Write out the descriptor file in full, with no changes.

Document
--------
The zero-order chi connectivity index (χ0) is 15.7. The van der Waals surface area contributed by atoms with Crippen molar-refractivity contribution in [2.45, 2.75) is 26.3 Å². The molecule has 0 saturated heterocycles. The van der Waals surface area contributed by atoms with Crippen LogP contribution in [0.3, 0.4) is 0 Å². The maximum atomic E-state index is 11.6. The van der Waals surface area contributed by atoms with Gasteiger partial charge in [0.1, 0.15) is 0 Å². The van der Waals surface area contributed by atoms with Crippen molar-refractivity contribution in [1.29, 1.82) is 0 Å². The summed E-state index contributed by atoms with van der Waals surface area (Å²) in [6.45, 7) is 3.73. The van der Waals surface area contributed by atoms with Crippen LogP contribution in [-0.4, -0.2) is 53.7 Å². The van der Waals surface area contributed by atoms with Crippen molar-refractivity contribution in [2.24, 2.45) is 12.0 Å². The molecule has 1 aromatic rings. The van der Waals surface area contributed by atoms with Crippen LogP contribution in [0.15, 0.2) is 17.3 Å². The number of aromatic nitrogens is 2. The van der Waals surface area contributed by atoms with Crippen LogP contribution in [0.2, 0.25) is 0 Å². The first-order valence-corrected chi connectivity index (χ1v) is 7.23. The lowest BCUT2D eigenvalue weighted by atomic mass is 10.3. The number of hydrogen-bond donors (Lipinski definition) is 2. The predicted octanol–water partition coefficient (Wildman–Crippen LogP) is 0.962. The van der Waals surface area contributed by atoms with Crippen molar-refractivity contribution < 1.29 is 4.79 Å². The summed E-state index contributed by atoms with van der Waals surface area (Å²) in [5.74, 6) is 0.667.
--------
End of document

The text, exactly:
The zero-order chi connectivity index (χ0) is 15.7. The van der Waals surface area contributed by atoms with Crippen molar-refractivity contribution in [2.45, 2.75) is 26.3 Å². The molecule has 0 saturated heterocycles. The van der Waals surface area contributed by atoms with Crippen LogP contribution in [0.3, 0.4) is 0 Å². The maximum atomic E-state index is 11.6. The van der Waals surface area contributed by atoms with Gasteiger partial charge in [0.1, 0.15) is 0 Å². The van der Waals surface area contributed by atoms with Crippen molar-refractivity contribution in [1.29, 1.82) is 0 Å². The summed E-state index contributed by atoms with van der Waals surface area (Å²) in [6.45, 7) is 3.73. The van der Waals surface area contributed by atoms with Crippen LogP contribution in [-0.4, -0.2) is 53.7 Å². The van der Waals surface area contributed by atoms with Crippen molar-refractivity contribution in [2.24, 2.45) is 12.0 Å². The molecule has 1 aromatic rings. The van der Waals surface area contributed by atoms with Crippen LogP contribution in [0.15, 0.2) is 17.3 Å². The number of aromatic nitrogens is 2. The van der Waals surface area contributed by atoms with Crippen LogP contribution in [0.2, 0.25) is 0 Å². The first-order valence-corrected chi connectivity index (χ1v) is 7.23. The lowest BCUT2D eigenvalue weighted by atomic mass is 10.3. The number of hydrogen-bond donors (Lipinski definition) is 2. The predicted octanol–water partition coefficient (Wildman–Crippen LogP) is 0.962. The van der Waals surface area contributed by atoms with Crippen molar-refractivity contribution < 1.29 is 4.79 Å². The summed E-state index contributed by atoms with van der Waals surface area (Å²) in [5.74, 6) is 0.667.